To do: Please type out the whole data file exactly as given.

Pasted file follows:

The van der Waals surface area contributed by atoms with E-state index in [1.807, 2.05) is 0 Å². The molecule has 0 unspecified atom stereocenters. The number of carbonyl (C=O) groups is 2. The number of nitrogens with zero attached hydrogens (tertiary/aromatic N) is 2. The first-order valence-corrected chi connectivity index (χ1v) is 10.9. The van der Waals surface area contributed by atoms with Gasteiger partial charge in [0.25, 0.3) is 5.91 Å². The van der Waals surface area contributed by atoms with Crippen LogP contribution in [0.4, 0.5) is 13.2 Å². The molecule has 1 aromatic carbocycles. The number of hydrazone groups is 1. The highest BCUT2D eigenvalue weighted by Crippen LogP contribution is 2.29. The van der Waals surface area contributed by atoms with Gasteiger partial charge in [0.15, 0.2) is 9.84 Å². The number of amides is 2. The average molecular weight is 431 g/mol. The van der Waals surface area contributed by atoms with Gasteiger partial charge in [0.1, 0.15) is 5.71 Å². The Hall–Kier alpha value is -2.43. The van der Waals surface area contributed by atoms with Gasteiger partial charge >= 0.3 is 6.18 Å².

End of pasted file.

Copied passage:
The van der Waals surface area contributed by atoms with E-state index in [1.807, 2.05) is 0 Å². The molecule has 0 unspecified atom stereocenters. The number of carbonyl (C=O) groups is 2. The number of nitrogens with zero attached hydrogens (tertiary/aromatic N) is 2. The first-order valence-corrected chi connectivity index (χ1v) is 10.9. The van der Waals surface area contributed by atoms with Gasteiger partial charge in [0.25, 0.3) is 5.91 Å². The van der Waals surface area contributed by atoms with Crippen LogP contribution in [0.4, 0.5) is 13.2 Å². The molecule has 1 aromatic carbocycles. The number of hydrazone groups is 1. The highest BCUT2D eigenvalue weighted by Crippen LogP contribution is 2.29. The van der Waals surface area contributed by atoms with Gasteiger partial charge in [0.15, 0.2) is 9.84 Å². The number of amides is 2. The average molecular weight is 431 g/mol. The van der Waals surface area contributed by atoms with Gasteiger partial charge in [0.1, 0.15) is 5.71 Å². The Hall–Kier alpha value is -2.43. The van der Waals surface area contributed by atoms with Gasteiger partial charge >= 0.3 is 6.18 Å².